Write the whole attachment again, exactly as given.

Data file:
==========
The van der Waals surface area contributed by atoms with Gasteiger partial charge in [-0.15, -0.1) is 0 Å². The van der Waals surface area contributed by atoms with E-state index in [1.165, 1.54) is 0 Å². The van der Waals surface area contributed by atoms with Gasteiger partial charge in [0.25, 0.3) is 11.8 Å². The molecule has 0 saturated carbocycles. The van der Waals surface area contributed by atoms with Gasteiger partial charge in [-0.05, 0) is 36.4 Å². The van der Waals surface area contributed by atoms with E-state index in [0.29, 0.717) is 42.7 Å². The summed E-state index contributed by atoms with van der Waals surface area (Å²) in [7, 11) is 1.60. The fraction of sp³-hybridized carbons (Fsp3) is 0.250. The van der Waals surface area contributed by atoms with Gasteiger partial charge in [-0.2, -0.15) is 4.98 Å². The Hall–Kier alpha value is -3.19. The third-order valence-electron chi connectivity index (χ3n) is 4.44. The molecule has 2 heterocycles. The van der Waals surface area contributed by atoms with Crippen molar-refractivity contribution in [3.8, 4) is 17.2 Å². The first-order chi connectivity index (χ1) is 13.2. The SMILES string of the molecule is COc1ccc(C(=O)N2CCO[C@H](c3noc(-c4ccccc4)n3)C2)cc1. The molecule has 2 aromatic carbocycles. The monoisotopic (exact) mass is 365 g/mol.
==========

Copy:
The van der Waals surface area contributed by atoms with Gasteiger partial charge in [-0.15, -0.1) is 0 Å². The van der Waals surface area contributed by atoms with E-state index in [1.165, 1.54) is 0 Å². The van der Waals surface area contributed by atoms with Gasteiger partial charge in [0.25, 0.3) is 11.8 Å². The molecule has 0 saturated carbocycles. The van der Waals surface area contributed by atoms with Gasteiger partial charge in [-0.05, 0) is 36.4 Å². The van der Waals surface area contributed by atoms with E-state index in [0.29, 0.717) is 42.7 Å². The summed E-state index contributed by atoms with van der Waals surface area (Å²) in [7, 11) is 1.60. The fraction of sp³-hybridized carbons (Fsp3) is 0.250. The van der Waals surface area contributed by atoms with Gasteiger partial charge in [-0.2, -0.15) is 4.98 Å². The Hall–Kier alpha value is -3.19. The third-order valence-electron chi connectivity index (χ3n) is 4.44. The molecule has 2 heterocycles. The van der Waals surface area contributed by atoms with Crippen molar-refractivity contribution in [3.8, 4) is 17.2 Å². The first-order chi connectivity index (χ1) is 13.2. The SMILES string of the molecule is COc1ccc(C(=O)N2CCO[C@H](c3noc(-c4ccccc4)n3)C2)cc1. The molecule has 2 aromatic carbocycles. The monoisotopic (exact) mass is 365 g/mol.